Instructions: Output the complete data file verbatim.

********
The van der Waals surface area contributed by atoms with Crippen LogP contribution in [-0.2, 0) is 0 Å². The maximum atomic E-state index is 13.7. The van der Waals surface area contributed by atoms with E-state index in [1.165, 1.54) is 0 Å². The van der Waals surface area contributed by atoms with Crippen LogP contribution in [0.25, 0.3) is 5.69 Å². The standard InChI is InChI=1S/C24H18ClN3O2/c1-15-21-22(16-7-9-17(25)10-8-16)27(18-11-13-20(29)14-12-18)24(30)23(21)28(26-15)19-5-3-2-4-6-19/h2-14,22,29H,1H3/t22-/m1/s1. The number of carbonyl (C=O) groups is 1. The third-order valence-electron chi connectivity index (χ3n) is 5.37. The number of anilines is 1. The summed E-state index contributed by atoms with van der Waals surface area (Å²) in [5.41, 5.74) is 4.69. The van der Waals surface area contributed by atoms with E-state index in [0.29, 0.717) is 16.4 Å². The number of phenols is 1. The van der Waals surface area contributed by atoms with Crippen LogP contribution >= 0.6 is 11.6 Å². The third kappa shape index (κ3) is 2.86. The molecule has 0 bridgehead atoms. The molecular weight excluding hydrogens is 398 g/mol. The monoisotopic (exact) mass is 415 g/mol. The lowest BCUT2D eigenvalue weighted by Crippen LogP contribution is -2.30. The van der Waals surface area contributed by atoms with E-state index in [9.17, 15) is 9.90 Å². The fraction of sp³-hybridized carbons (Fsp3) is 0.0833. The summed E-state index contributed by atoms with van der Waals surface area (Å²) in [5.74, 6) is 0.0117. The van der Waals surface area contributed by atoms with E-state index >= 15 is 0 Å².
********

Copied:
The van der Waals surface area contributed by atoms with Crippen LogP contribution in [-0.2, 0) is 0 Å². The maximum atomic E-state index is 13.7. The van der Waals surface area contributed by atoms with E-state index in [1.165, 1.54) is 0 Å². The van der Waals surface area contributed by atoms with Crippen LogP contribution in [0.25, 0.3) is 5.69 Å². The standard InChI is InChI=1S/C24H18ClN3O2/c1-15-21-22(16-7-9-17(25)10-8-16)27(18-11-13-20(29)14-12-18)24(30)23(21)28(26-15)19-5-3-2-4-6-19/h2-14,22,29H,1H3/t22-/m1/s1. The number of carbonyl (C=O) groups is 1. The third-order valence-electron chi connectivity index (χ3n) is 5.37. The number of anilines is 1. The summed E-state index contributed by atoms with van der Waals surface area (Å²) in [5.41, 5.74) is 4.69. The van der Waals surface area contributed by atoms with E-state index in [0.29, 0.717) is 16.4 Å². The number of phenols is 1. The van der Waals surface area contributed by atoms with Crippen LogP contribution >= 0.6 is 11.6 Å². The third kappa shape index (κ3) is 2.86. The molecule has 0 bridgehead atoms. The molecular weight excluding hydrogens is 398 g/mol. The monoisotopic (exact) mass is 415 g/mol. The lowest BCUT2D eigenvalue weighted by Crippen LogP contribution is -2.30. The van der Waals surface area contributed by atoms with E-state index in [9.17, 15) is 9.90 Å². The fraction of sp³-hybridized carbons (Fsp3) is 0.0833. The summed E-state index contributed by atoms with van der Waals surface area (Å²) in [5.74, 6) is 0.0117. The van der Waals surface area contributed by atoms with E-state index >= 15 is 0 Å².